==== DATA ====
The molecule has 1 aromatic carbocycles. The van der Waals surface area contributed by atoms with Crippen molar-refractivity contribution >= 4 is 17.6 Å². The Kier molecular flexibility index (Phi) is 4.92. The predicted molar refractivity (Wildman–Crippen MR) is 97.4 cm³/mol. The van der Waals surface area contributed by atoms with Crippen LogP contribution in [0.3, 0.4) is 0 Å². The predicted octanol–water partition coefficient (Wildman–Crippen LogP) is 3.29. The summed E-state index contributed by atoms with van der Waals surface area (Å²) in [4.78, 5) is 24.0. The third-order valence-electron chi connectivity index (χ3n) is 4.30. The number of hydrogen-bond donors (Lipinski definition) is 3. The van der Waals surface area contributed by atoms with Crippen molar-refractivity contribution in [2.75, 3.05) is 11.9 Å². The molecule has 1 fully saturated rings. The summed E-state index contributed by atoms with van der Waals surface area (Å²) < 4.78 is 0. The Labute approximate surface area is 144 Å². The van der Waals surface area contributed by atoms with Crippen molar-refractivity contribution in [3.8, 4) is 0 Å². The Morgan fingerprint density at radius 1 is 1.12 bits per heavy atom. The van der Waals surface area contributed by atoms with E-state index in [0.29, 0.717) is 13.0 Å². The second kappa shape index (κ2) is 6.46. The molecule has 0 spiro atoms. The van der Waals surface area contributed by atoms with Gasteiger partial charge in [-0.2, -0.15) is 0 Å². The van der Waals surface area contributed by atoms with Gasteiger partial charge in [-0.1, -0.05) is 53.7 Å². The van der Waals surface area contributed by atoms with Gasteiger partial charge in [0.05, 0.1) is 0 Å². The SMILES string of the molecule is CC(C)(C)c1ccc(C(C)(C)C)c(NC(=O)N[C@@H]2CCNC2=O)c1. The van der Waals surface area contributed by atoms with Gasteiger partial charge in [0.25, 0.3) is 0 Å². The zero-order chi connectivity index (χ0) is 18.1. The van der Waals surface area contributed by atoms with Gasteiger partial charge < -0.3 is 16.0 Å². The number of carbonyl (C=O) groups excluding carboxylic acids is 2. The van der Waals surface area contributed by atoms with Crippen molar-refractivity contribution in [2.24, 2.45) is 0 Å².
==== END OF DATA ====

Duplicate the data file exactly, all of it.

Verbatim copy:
The molecule has 1 aromatic carbocycles. The van der Waals surface area contributed by atoms with Crippen molar-refractivity contribution >= 4 is 17.6 Å². The Kier molecular flexibility index (Phi) is 4.92. The predicted molar refractivity (Wildman–Crippen MR) is 97.4 cm³/mol. The van der Waals surface area contributed by atoms with Crippen LogP contribution in [0.3, 0.4) is 0 Å². The predicted octanol–water partition coefficient (Wildman–Crippen LogP) is 3.29. The summed E-state index contributed by atoms with van der Waals surface area (Å²) in [4.78, 5) is 24.0. The third-order valence-electron chi connectivity index (χ3n) is 4.30. The number of hydrogen-bond donors (Lipinski definition) is 3. The van der Waals surface area contributed by atoms with Crippen molar-refractivity contribution in [2.75, 3.05) is 11.9 Å². The molecule has 1 fully saturated rings. The summed E-state index contributed by atoms with van der Waals surface area (Å²) < 4.78 is 0. The Labute approximate surface area is 144 Å². The van der Waals surface area contributed by atoms with Crippen molar-refractivity contribution in [3.8, 4) is 0 Å². The Morgan fingerprint density at radius 1 is 1.12 bits per heavy atom. The van der Waals surface area contributed by atoms with E-state index in [0.29, 0.717) is 13.0 Å². The second kappa shape index (κ2) is 6.46. The molecule has 0 spiro atoms. The van der Waals surface area contributed by atoms with Gasteiger partial charge in [-0.2, -0.15) is 0 Å². The van der Waals surface area contributed by atoms with Gasteiger partial charge in [-0.1, -0.05) is 53.7 Å². The van der Waals surface area contributed by atoms with Gasteiger partial charge in [0.05, 0.1) is 0 Å². The SMILES string of the molecule is CC(C)(C)c1ccc(C(C)(C)C)c(NC(=O)N[C@@H]2CCNC2=O)c1. The van der Waals surface area contributed by atoms with Gasteiger partial charge in [0.25, 0.3) is 0 Å². The zero-order chi connectivity index (χ0) is 18.1. The van der Waals surface area contributed by atoms with Gasteiger partial charge < -0.3 is 16.0 Å². The number of carbonyl (C=O) groups excluding carboxylic acids is 2. The van der Waals surface area contributed by atoms with Crippen molar-refractivity contribution in [2.24, 2.45) is 0 Å².